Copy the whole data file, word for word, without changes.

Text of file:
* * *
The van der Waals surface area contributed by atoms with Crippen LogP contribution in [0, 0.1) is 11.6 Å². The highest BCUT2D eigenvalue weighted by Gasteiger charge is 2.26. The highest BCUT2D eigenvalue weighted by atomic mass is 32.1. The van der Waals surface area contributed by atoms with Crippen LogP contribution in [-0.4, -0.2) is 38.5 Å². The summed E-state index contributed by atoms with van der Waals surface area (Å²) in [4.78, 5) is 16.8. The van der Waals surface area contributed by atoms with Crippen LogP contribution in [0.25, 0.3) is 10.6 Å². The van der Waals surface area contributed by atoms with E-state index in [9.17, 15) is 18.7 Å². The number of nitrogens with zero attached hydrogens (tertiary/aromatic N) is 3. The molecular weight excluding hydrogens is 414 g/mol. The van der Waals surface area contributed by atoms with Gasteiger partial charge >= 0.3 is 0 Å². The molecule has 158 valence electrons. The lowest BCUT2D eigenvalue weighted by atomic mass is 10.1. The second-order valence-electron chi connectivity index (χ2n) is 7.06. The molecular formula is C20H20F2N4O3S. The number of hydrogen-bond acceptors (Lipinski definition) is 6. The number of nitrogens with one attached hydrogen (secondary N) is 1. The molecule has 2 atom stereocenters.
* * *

The van der Waals surface area contributed by atoms with Crippen LogP contribution in [0, 0.1) is 11.6 Å². The highest BCUT2D eigenvalue weighted by Gasteiger charge is 2.26. The highest BCUT2D eigenvalue weighted by atomic mass is 32.1. The van der Waals surface area contributed by atoms with Crippen LogP contribution in [-0.4, -0.2) is 38.5 Å². The summed E-state index contributed by atoms with van der Waals surface area (Å²) in [4.78, 5) is 16.8. The van der Waals surface area contributed by atoms with Crippen LogP contribution in [0.25, 0.3) is 10.6 Å². The van der Waals surface area contributed by atoms with E-state index in [9.17, 15) is 18.7 Å². The number of nitrogens with zero attached hydrogens (tertiary/aromatic N) is 3. The molecular weight excluding hydrogens is 414 g/mol. The van der Waals surface area contributed by atoms with Gasteiger partial charge >= 0.3 is 0 Å². The molecule has 158 valence electrons. The lowest BCUT2D eigenvalue weighted by atomic mass is 10.1. The second-order valence-electron chi connectivity index (χ2n) is 7.06. The molecular formula is C20H20F2N4O3S. The number of hydrogen-bond acceptors (Lipinski definition) is 6. The number of nitrogens with one attached hydrogen (secondary N) is 1. The molecule has 2 atom stereocenters.